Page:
Why I'll never say 'Take a short term hit on salary this time...' to an Architect EVER AGAIN!
Matt Kirk Architeture salaries, Architecture in the North, Architecture Jobs...
I work with Architects (and Architectural Technologists, and Architectural Assistants). If you happen to be one of these, you're going to find getting a pay rise more than difficult, unless of course you are grossly underpaid even for the industry.
Unfortunately, if you are in the profession, you're probably under paid, even if you are well paid in comparison to your friends and colleagues.
When I tell a candidate a job pays well, I'm talking relatively. Here's the low end of the scale as I see it.
Juniors / Assistants - £17k
Non Senior Technologist - £24k
Less than 5 years PQE Architect - £27k
Senior Technologist - £30k
Post 5 years PQE Architect - £32k
Associate / Director - £35k (That's right)
Director (Below Board level) - £45k
Here is the shocking bit, the average salary for individuals doing the same job (for companies both large and small):
Juniors / Assistants - £22k
Non Senior Technologist - £30k
Less than 5 years PQE Architect - £32k
Senior Technologist - £35k
Post 5 years PQE Architect - £35k (Yep!)
Associate / Director - £45k
Director (Below Board level) - £60k
This isn't a rule. There are individuals on more than this. But they are too few and far between. I also take London out of the equation, though there usually isn't much difference.
Architects! You train as long as Doctors a lot of the time! Why are you so underpaid!?
I think I've got an idea as to some of the reasons why this is...
The instability of the industry. Everyone takes a hit when the economy is tough, and be it through greed or necessity, wages are slow to rise again.
Competition. So many practices are competing to 1% - 3% of a job. Even on the larger jobs this isn't going to line anybodies pockets.
Too much risk work. Out of that 1% - 3%, inevitably Architects will pay their staff to do work for nothing. The goal is to get projects off the ground.
Intellectual Property is also being passed around for nothing. Mostly to try and get projects off the ground. Often this as well as the risk work will come to nothing. To make this profitable you have to outlay a lot, again at risk.
Payment terms, one of the biggest complaints I hear. Forget 30 days or 60; try funding a large project for 90 days. That is three months that you are paying your staff and overheads, and there is no guarantee it won't be later than that! Factoring can help, but it can also help you lose up to 10% of your turnover too!
I'm guessing the list can go on if you're running an Architecture business. It's a genuinely tough industry to be in. I don't for one second think that 'Architects don't make good business people', in fact I find it is a bag as mixed as any other industry.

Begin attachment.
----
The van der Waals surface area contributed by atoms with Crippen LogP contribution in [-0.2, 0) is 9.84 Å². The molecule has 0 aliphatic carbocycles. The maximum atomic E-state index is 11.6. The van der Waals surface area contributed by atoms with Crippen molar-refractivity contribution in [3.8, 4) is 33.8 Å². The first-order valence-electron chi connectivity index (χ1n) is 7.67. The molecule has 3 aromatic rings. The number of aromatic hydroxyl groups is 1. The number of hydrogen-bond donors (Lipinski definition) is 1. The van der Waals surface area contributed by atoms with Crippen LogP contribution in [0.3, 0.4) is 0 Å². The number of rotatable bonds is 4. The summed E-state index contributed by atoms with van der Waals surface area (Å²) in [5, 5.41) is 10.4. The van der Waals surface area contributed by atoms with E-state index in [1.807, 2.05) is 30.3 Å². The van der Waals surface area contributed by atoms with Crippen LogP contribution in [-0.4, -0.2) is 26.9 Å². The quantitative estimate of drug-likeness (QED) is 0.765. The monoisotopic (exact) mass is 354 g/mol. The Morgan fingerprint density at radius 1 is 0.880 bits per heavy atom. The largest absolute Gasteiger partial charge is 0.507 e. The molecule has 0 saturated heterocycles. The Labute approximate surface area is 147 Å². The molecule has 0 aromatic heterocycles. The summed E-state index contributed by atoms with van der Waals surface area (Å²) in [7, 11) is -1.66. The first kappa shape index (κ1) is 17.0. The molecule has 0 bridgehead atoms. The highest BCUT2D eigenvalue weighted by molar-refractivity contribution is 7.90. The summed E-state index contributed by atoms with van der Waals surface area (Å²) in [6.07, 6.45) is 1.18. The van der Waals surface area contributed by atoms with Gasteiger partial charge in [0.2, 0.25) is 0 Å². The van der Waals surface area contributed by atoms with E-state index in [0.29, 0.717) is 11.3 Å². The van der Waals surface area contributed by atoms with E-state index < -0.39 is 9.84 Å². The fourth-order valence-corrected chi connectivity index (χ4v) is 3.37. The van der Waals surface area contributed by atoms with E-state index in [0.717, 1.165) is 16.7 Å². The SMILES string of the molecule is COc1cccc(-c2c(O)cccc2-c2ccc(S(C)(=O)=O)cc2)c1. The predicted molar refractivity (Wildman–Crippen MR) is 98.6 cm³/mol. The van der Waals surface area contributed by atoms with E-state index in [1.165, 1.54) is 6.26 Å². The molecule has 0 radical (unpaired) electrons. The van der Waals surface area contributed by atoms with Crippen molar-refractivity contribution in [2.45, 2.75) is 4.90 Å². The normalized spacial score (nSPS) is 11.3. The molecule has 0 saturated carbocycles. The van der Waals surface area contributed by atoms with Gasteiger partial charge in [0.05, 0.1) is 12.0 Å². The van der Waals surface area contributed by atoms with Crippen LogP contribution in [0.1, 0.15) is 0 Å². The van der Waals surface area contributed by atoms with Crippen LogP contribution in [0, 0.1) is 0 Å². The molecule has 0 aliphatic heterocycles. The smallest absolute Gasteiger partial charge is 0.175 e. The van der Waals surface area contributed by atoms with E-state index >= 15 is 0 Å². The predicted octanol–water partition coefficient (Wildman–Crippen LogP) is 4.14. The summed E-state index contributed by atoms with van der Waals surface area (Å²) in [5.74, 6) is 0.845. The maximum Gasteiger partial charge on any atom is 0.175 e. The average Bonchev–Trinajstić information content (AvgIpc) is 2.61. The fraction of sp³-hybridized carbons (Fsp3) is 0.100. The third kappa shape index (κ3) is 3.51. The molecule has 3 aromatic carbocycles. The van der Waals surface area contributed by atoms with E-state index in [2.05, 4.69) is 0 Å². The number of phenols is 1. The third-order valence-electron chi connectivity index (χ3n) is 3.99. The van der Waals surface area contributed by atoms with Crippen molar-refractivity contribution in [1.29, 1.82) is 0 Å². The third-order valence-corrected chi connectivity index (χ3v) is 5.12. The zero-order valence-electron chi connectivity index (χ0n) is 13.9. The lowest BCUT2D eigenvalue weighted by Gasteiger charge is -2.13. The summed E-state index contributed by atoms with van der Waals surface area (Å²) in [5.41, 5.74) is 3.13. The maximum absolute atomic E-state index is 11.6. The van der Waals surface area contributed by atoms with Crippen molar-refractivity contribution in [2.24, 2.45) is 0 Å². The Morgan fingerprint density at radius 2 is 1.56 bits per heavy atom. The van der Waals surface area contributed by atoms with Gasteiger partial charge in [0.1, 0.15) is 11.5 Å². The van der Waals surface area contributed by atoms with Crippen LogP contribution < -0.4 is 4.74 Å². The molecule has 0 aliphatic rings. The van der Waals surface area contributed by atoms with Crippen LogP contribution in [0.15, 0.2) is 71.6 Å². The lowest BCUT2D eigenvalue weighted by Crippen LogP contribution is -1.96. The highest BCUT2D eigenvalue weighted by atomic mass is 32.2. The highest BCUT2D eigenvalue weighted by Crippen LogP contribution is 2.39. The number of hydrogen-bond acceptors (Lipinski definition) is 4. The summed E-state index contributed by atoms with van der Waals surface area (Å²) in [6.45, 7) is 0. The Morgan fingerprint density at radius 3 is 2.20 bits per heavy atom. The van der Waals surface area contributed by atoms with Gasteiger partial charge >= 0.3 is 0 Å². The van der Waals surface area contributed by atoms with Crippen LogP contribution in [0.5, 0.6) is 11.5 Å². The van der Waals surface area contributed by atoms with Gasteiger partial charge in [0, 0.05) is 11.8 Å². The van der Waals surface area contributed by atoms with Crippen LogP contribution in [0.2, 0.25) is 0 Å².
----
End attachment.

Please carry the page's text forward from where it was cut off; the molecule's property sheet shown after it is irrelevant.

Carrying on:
By Comparison: M&E and Structural biased individuals can expect a 10% - 30% higher salary for a very similar job
If you became a Structural Engineer you can expect in some roles up to £15k more for a similar level of experience... It's annoying, and I don't fully know why! They even tend to get company cars and better pension more often. The only saving grace of this is that if an Architect works for a consultancy they will in general be on more of a level with their Structural cousins, though this isn't guaranteed.
I don't think there is any obvious solution...
I'm certainly not going to propose a solution. Though I am going to do my bit. I could bang on a generic bit of information to this post and tell you 'how to get a pay rise', but I'm fed up of those posts. Instead I've decided that I'm not even going to deliver offers to candidates that don't significantly improve their basic salary by at least 5% - 10% unless there is a VERY good reason. Too many in the profession accept this and never break the £35k(ish) barrier.
Saying that there is nothing more annoying than someone who over values their experience...
These cocky (often young) Part II's and Techs, will tend to have a public school edge to them. They come a long and tell me they want £37k for 2 years PQE or less!
Firstly they usually will be very good candidates (for their level), but they know it and spit their dummies out when they get offered £7k - £10k less than this. Sometimes they will sigh and accept it, sometimes they will stick it out for more money; 90% of these end up (eventually) working out that they aren't THAT special and will get a modest pay rise with a promise of more in the future. This isn't a bad way to go. Even more annoyingly, 10% of them end up getting closer than I can even believe to their ridiculous target! Still these are the type that will call me 12 months later saying their employer can't give them any more money and they are now worth £45k!
Perhaps we should all admire these individuals, they stick it out for more (albeit probably losing out of some very good opportunities) money because they are so sure of themselves and won't take advice to the contrary. Perhaps all Architects should take a leaf out of this book, I'm sure it would end up forcing Architects fees higher across the board and end up being a good thing, though I can see it tipping a few companies into cash flow problems in the short - medium term, possibly including mine if the offers didn't flow as a result!
If you've got thoughts or ideas on this I would welcome them. I leave you with this to consider:
The average Chartered Engineer = £63,000 Per Annum
The average qualified Architect= £44,885 Per Annum
(Slightly smaller but still notable disparity in Technicians, even when comparing only Associates to this level this disparity is eye watering)
(If you are an Architectural Professional) Ask yourself have you done less to deserve this disparity? Trained for less time? Less Qualified? Do less?
I don't think so…